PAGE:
Health officials on the South Pacific islands of New Caledonia have reported two imported chikungunya cases from Indonesia, according to a Radio New Zealand report Thursday.
In addition, they have diagnosed two new cases of dengue, prompting appeals for the public to eliminate breeding sites for mosquitoes, the report notes.
Since 2011, when the first outbreak of chikungunya was detected in the Pacific region (in New Caledonia), 14 chikungunya virus outbreaks and circulations have been reported by 11 of the 22 Pacific Island countries and territories.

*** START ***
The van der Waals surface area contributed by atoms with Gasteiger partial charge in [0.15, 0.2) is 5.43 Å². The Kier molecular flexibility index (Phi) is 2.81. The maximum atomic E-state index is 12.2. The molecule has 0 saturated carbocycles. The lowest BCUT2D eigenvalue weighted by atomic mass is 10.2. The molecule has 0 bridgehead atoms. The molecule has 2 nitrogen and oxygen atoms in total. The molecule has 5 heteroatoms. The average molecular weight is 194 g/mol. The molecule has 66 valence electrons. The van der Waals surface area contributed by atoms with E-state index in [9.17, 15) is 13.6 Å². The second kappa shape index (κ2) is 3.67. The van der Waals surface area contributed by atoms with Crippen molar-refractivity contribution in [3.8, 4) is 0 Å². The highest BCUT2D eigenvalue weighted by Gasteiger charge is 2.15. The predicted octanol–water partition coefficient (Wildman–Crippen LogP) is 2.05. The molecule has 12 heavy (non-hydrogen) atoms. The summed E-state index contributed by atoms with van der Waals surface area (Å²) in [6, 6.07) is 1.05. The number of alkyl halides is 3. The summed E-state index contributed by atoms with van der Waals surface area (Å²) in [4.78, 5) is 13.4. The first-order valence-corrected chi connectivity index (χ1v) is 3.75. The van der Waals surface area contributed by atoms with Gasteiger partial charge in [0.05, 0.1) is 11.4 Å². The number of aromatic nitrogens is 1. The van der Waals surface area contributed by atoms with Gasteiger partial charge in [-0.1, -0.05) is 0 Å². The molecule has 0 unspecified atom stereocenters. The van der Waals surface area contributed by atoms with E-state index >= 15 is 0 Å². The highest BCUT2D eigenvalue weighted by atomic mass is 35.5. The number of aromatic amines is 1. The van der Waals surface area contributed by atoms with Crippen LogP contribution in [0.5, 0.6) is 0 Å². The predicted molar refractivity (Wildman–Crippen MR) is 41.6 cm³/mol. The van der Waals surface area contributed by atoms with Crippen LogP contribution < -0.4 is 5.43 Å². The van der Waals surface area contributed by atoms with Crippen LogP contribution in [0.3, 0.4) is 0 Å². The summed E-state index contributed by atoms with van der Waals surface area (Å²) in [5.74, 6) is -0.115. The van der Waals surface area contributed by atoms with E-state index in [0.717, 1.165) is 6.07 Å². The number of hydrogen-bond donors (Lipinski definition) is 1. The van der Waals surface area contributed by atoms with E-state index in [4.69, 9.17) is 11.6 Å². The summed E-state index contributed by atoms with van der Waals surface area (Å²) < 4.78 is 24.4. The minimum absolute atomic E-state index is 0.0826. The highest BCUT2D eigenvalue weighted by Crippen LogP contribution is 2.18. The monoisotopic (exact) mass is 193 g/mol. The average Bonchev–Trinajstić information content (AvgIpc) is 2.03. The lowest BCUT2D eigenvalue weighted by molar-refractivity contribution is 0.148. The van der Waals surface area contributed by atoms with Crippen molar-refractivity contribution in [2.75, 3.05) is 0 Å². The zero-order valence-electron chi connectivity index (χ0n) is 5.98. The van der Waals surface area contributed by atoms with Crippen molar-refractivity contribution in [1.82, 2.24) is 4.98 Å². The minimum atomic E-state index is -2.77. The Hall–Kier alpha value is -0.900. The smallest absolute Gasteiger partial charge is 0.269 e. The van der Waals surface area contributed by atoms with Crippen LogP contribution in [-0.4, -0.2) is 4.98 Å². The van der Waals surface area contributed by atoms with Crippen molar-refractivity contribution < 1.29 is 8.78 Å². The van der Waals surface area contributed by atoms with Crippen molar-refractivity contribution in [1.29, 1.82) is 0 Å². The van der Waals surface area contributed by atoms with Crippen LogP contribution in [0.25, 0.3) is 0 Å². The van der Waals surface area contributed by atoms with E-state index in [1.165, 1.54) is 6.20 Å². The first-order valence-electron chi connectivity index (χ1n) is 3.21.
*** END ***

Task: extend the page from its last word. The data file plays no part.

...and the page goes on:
Chikungunya is a viral disease transmitted by the bite of infected mosquitoes such as Aedes aegypti and Aedes albopictus. It can cause high fever, join and muscle pain, and headache. Chikungunya does not often result in death, but the joint pain may last for months or years and may become a cause of chronic pain and disability. There is no specific treatment for chikungunya infection, nor any vaccine to prevent it. Pending the development of a new vaccine, the only effective means of prevention is to protect individuals against mosquito bites.
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